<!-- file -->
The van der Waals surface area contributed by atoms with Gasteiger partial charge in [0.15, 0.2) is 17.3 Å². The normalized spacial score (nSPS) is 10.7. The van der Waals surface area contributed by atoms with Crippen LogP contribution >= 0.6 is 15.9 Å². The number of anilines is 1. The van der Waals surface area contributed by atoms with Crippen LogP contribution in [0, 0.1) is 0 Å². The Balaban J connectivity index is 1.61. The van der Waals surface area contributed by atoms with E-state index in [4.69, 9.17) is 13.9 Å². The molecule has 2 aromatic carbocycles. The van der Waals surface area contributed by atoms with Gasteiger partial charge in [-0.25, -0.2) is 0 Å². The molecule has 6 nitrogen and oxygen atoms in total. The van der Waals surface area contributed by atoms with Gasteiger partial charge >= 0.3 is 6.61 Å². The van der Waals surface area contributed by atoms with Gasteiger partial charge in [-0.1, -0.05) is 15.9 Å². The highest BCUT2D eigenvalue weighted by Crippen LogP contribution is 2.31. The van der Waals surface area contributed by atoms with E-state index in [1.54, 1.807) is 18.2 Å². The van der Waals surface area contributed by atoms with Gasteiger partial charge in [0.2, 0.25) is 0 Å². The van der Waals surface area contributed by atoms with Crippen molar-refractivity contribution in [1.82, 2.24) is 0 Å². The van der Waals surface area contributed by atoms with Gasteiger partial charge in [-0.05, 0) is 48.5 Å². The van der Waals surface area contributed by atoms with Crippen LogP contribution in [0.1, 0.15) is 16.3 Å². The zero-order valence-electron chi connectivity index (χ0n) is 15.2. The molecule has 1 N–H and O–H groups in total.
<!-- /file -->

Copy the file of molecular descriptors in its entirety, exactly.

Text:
The van der Waals surface area contributed by atoms with Gasteiger partial charge in [0.15, 0.2) is 17.3 Å². The normalized spacial score (nSPS) is 10.7. The van der Waals surface area contributed by atoms with Crippen LogP contribution >= 0.6 is 15.9 Å². The number of anilines is 1. The van der Waals surface area contributed by atoms with Crippen LogP contribution in [0, 0.1) is 0 Å². The Balaban J connectivity index is 1.61. The van der Waals surface area contributed by atoms with E-state index in [4.69, 9.17) is 13.9 Å². The molecule has 2 aromatic carbocycles. The van der Waals surface area contributed by atoms with Gasteiger partial charge in [-0.25, -0.2) is 0 Å². The molecule has 6 nitrogen and oxygen atoms in total. The van der Waals surface area contributed by atoms with Gasteiger partial charge >= 0.3 is 6.61 Å². The van der Waals surface area contributed by atoms with Gasteiger partial charge in [-0.1, -0.05) is 15.9 Å². The highest BCUT2D eigenvalue weighted by Crippen LogP contribution is 2.31. The van der Waals surface area contributed by atoms with E-state index in [1.54, 1.807) is 18.2 Å². The van der Waals surface area contributed by atoms with Gasteiger partial charge in [0.2, 0.25) is 0 Å². The van der Waals surface area contributed by atoms with Crippen molar-refractivity contribution in [1.82, 2.24) is 0 Å². The van der Waals surface area contributed by atoms with Gasteiger partial charge in [-0.05, 0) is 48.5 Å². The van der Waals surface area contributed by atoms with Crippen LogP contribution in [0.1, 0.15) is 16.3 Å². The zero-order valence-electron chi connectivity index (χ0n) is 15.2. The molecule has 1 N–H and O–H groups in total.